These verses provide us with a stark contrast. David was in a cave surrounded by misfits and malcontents, but now we see Saul sitting under the shade of a tree surrounded by his servants. The contrast doesn’t stop there. David provided protection for his family by sending them to the king of Moab for refuge. Yet Saul was busy accusing his own son of treason and of conspiring with David to kill him. David was surrounded by men who were willing to die for him. Saul was surrounded by men who feared him and some had even abandoned him to follow after David. But the greatest contrast between these two men is their relationships with God. David received a prophetic word from God that told him to leave the Cave of Adullam and return to Judah. But Saul had not word from God. In fact, he had no relationship with God at all. God had removed His Spirit from him. Saul was on his on and was by all accounts, God-less. The result was a growing paranoia. He truly believed everyone was against him. His daughter and son had turned on him. His servants were untrustworthy. No one could be trusted. And his paranoia led to a heavy dose of self-pity. He was all alone. And his little speech to his servants reveals the extent of his self-pity.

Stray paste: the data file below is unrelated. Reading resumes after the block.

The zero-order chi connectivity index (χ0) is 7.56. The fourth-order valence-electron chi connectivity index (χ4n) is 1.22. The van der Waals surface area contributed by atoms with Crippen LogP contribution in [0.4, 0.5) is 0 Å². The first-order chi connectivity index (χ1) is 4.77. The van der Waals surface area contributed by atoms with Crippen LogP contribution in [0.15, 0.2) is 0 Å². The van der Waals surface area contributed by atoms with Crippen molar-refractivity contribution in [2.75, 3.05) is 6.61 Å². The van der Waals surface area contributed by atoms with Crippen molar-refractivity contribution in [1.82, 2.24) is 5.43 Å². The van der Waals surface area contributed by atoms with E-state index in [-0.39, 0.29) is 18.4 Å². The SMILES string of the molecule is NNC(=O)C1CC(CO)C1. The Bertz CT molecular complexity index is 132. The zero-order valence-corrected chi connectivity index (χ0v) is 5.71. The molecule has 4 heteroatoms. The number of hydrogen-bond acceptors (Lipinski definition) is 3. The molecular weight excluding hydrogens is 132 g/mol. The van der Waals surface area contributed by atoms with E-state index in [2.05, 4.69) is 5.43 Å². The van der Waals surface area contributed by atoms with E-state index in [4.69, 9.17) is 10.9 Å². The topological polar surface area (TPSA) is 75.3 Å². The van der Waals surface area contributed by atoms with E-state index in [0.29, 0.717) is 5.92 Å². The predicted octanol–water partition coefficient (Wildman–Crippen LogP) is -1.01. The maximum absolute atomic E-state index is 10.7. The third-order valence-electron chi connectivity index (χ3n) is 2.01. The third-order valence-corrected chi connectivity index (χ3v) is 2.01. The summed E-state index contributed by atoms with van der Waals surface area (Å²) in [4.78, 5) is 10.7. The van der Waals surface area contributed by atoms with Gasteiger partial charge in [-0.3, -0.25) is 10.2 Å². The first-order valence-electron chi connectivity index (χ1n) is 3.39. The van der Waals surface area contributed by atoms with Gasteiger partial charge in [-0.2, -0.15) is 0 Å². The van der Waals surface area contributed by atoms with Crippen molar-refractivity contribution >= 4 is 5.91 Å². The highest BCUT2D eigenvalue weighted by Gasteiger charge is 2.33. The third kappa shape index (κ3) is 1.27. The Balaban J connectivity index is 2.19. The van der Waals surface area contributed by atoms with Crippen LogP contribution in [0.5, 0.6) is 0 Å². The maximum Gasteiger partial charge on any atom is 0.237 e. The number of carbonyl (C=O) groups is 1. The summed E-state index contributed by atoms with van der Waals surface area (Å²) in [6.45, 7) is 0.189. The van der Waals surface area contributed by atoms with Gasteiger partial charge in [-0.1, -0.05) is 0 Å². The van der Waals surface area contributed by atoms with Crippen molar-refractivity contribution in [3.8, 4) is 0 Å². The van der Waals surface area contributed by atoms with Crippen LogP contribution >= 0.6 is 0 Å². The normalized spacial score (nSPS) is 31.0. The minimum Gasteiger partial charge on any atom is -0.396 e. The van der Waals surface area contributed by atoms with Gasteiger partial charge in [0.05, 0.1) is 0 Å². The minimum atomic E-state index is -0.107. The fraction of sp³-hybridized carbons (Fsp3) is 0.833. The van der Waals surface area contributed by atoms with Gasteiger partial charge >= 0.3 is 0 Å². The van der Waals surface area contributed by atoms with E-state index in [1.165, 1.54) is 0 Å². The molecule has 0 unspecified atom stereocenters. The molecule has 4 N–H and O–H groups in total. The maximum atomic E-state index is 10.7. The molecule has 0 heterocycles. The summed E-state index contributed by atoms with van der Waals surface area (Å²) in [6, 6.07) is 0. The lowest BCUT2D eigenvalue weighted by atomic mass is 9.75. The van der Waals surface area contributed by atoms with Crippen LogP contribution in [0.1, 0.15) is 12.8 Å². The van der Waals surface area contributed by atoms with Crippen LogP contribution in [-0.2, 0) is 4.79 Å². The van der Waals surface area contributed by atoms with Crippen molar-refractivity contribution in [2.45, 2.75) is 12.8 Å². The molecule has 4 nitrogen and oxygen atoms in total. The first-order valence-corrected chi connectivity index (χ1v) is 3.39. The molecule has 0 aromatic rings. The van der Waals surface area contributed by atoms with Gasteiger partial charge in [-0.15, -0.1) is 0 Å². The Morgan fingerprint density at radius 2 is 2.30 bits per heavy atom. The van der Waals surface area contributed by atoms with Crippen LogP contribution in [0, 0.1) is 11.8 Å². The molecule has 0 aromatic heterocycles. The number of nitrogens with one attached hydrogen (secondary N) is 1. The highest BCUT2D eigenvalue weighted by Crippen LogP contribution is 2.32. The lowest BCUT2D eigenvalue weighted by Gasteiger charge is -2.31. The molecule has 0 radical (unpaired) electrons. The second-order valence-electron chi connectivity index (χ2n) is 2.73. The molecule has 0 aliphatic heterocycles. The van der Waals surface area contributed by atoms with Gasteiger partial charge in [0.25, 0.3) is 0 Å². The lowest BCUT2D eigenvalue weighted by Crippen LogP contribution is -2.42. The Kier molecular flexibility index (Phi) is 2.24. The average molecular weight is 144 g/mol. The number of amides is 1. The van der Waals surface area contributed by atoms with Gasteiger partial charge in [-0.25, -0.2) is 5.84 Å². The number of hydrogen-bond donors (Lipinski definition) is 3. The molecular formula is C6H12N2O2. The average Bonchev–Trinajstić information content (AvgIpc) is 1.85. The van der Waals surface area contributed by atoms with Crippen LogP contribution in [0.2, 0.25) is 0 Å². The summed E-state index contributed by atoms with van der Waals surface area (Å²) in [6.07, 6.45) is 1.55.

“Has that son of Jesse promised every one of you fields and vineyards? Has he promised to make you all generals and captains in his army? Is that why you have conspired against me?” – 1 Samuel 22:7-8 NLT

“You’re not even sorry for me.” – 1 Samuel 22:8 NLT

Saul even accused Ahimelech the priest of treason, seeing his actions to help David as a personal attack against him.

“Why have you and the son of Jesse conspired against me?” – 1 Samuel 22:13 NLT